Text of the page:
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first_imgSOUTHPORT, England – Matt Wallace moved into position for his fifth European Tour win in two years by shooting 5-under 67 to take the second-round lead at the British Masters on Friday. The Englishman was 12 under overall and a stroke clear of a trio of players including Niklas Lemke, who made eight straight birdies – one off the professional golf record – in shooting 64. Lemke was tied with Ross Fisher (65) and Thomas Detry (67). Wallace won his first title in Portugal in 2017 before three more in 2018, when he was unfortunate to miss out on a wild card for the Ryder Cup outside Paris. He is determined to continue his rise and has recently started working with fitness expert Dr. Steve McGregor, who counts former world No. 1s Rory McIlroy and Lee Westwood among his previous clients. ”If I look at the bigger picture of the next three or four years, it’s very similar to (British Open champion) Francesco (Molinari),” said Wallace, who was playing on the Alps Tour and at No. 1,672 in the rankings this time four years ago. Your browser does not support iframes. Full-field scores from the Betfred British Masters ”Three years ago, he wasn’t where he is now and I want to be doing what he’s doing – Ryder Cups and majors and competing at every single event pretty much.” Wallace has yet to drop a shot this week after starting with a 65. With his streak of birdies from No. 13 to No. 2 after starting at the 10th hole, Lemke came close to equaling the record set by former British Open champion Mark Calcavecchia in 2009 and matched by James Nitties at the Vic Open in February. The 371st-ranked Lemke, who had missed the cut in six of his last seven events, had the third-best stroke average in the history of Arizona State University behind Paul Casey and Phil Mickelson but came close to giving up the game after struggling in the professional ranks. ”Three years ago, I decided I was going to give it two years and if I felt I was getting better I would continue,” said Lemke, who graduated from the European Tour qualifying school last year at the 10th attempt. ”I made a two-year plan and committed to it. ”There are still some ups and downs but it feels like it’s going in the right direction.”last_img read more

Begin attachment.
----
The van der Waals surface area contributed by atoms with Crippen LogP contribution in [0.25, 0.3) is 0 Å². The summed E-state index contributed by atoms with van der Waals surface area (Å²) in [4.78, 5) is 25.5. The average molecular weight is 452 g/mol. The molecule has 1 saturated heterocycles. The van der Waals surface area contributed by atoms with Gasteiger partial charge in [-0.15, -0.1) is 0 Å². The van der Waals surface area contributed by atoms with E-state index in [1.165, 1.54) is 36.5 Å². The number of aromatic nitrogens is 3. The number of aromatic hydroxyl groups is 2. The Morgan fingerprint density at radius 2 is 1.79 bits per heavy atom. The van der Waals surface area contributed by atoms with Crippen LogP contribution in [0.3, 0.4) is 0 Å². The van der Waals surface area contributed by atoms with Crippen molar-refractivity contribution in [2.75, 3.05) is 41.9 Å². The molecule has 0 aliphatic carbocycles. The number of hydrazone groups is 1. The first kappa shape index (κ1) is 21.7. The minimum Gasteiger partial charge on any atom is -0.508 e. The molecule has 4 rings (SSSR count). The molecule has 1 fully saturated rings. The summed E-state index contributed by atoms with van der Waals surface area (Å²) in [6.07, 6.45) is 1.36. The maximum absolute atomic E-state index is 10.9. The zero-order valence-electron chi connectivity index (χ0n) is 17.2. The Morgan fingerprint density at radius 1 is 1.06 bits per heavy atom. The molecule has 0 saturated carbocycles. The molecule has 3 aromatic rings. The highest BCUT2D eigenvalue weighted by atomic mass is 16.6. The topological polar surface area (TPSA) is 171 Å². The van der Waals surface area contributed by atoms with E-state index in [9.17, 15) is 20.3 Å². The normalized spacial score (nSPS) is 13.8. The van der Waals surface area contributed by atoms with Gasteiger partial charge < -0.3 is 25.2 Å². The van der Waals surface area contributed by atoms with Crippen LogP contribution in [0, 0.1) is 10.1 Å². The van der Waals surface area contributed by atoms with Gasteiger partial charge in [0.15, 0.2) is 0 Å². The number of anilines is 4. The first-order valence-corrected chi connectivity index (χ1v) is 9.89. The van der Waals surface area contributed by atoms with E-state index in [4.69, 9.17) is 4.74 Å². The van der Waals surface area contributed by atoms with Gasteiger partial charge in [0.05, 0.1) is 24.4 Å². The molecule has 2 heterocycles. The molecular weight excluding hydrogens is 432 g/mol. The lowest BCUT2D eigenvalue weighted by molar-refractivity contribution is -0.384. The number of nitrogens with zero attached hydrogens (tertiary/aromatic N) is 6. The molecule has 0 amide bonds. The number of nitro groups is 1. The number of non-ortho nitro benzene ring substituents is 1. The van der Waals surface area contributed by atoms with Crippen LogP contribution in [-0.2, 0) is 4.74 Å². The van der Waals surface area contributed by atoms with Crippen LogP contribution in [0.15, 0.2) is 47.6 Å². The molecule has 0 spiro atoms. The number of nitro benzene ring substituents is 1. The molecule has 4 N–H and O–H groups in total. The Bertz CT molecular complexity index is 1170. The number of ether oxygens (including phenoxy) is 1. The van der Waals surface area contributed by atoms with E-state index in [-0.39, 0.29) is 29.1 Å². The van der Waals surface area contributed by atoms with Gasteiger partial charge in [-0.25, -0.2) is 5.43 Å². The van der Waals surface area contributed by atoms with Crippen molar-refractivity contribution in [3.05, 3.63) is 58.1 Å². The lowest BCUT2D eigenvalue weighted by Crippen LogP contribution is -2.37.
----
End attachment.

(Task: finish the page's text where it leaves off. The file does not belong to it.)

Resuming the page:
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first_imgBy Alex Lennane in Singapore 17/10/2013 Tony Tyler, director general of IATA, has urged forwarders to collaborate with airlines to help boost the struggling air freight business.In what was the first time an IATA DG has addressed FIATA’s World Congress, Mr Tyler set out the difficulties facing the industry and appealed to the carriers’ partners to help boost the value proposition of air freight.“We have to make sure air cargo has a strong value proposition. The industry is having a tough time – and shippers are having an equally tough time. We need to develop a higher level of trust with one another… We are partners in a totally remarkable industry.”Mr Tyler’s appearance marks a distinct thaw in relations between the two associations, which have had bitter fights in the past. Jean-Claude Delen, past president of FIATA, introduced Mr Tyler, and told delegates: “A new, refreshing wind has started to blow inside a bureaucratic organisation. There is no need to remember the difficult relations between FIATA and IATA under the previous DG and the arrogant management.”Mr Tyler outlined several key difficulties faced by air cargo, noting that although world trade had risen 12% since 2010, air freight had grown just 2%. With the integrators accounting for much of that, “for the rest of the industry it’s even bleaker”.Air cargo faced increased competition from the maritime industry, he said, which had benefited from improved demand forecasting by shippers, better technology that allowed ships to carry more perishables and the perception by shippers that sea freight was more environmentally friendly.“We need to build solutions together,” he said. “No business model survives without change.”He called on forwarders to help airlines better serve their ultimate customers by improving the quality of service, introducing e-freight, enhancing security and becoming closer partners.“If shippers pay a premium for speed, there is little value in late delivery. Air cargo is a premium product… we can generate real momentum in the drive for quality.”E-freight was essential, he said. “Customers want instant access to information … they get it from the integrators. The progress of e-freight has been disappointing… but airlines on their own cannot deliver e-freight. We need the whole air cargo value chain to be marching towards the same goal. “He noted that a better relationship between the two “must manifest itself in action. The industry can’t progress without individual commitment.”In a later speech on e-freight, the Singapore civil aviation authority’s deputy DG, Tay Tiang Guan, underlined the benefits of e-freight for forwarders, by revealing that a Logistics Institute study had shown that forwarders would win 27% of the total productivity and cost savings gained by e-freight, while shippers would gain 70%. Airlines would gain just 2%.Mr Tyler also urged forwarders to  get validated for Europe’s new ACC3 security regulation as soon as possible, noting that the July deadline was “very challenging”. “We continue to engage the EU, but the EU is saying it’s an immoveable deadline. My advice is to get ready.”And he called on forwarders to help “grow the pie”.“Air cargo in the past was a tug of war among different parts of the value chain. It doesn’t have to be that way. We need to position air cargo to meet tomorrow’s world.”He added: “It will only be more difficult if we fight. There will always be points of contention, but if we trust each other and work together it will be very important, moving forward.”John O’ Connell, of FIATA, speaking about the Cargo Modernisation Progamme, added: “Tony Tyler’s presence is a very significant moment. Over the years, forwarders and airlines have had a number of contentious issues.”But one source close to FIATA told The Loadstar, on the fringes of the World Congress, that there were still some differences to be ironed out, and that the two associations continued to have some frustrations with each other.“But IATA is clearly working hard to try to improve things,” he said.The full text of Mr Tyler’s speech can be found herelast_img read more